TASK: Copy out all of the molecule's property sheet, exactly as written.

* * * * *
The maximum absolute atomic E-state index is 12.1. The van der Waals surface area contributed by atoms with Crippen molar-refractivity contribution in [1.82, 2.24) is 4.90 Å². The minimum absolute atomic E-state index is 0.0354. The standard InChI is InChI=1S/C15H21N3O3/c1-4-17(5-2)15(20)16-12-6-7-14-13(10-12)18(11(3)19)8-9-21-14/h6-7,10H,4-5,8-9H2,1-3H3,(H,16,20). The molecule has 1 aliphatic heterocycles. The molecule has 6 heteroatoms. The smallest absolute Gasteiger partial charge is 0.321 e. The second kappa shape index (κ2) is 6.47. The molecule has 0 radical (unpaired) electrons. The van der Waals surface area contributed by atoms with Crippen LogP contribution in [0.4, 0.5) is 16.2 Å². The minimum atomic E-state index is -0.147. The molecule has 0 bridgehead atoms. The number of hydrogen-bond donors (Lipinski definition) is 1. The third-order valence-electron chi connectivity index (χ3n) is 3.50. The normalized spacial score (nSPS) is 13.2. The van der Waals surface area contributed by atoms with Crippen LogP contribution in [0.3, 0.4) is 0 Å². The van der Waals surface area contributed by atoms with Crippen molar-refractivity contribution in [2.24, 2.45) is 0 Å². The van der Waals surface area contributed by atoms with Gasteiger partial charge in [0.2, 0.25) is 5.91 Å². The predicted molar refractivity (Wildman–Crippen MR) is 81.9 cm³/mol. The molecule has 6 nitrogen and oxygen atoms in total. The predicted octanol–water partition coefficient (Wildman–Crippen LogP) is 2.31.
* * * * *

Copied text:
The maximum absolute atomic E-state index is 12.1. The van der Waals surface area contributed by atoms with Crippen molar-refractivity contribution in [1.82, 2.24) is 4.90 Å². The minimum absolute atomic E-state index is 0.0354. The standard InChI is InChI=1S/C15H21N3O3/c1-4-17(5-2)15(20)16-12-6-7-14-13(10-12)18(11(3)19)8-9-21-14/h6-7,10H,4-5,8-9H2,1-3H3,(H,16,20). The molecule has 1 aliphatic heterocycles. The molecule has 6 heteroatoms. The smallest absolute Gasteiger partial charge is 0.321 e. The second kappa shape index (κ2) is 6.47. The molecule has 0 radical (unpaired) electrons. The van der Waals surface area contributed by atoms with Crippen LogP contribution in [0.4, 0.5) is 16.2 Å². The minimum atomic E-state index is -0.147. The molecule has 0 bridgehead atoms. The number of hydrogen-bond donors (Lipinski definition) is 1. The third-order valence-electron chi connectivity index (χ3n) is 3.50. The normalized spacial score (nSPS) is 13.2. The van der Waals surface area contributed by atoms with Crippen LogP contribution in [0.3, 0.4) is 0 Å². The van der Waals surface area contributed by atoms with Crippen molar-refractivity contribution in [2.24, 2.45) is 0 Å². The van der Waals surface area contributed by atoms with Gasteiger partial charge in [0.2, 0.25) is 5.91 Å². The predicted molar refractivity (Wildman–Crippen MR) is 81.9 cm³/mol. The molecule has 6 nitrogen and oxygen atoms in total. The predicted octanol–water partition coefficient (Wildman–Crippen LogP) is 2.31.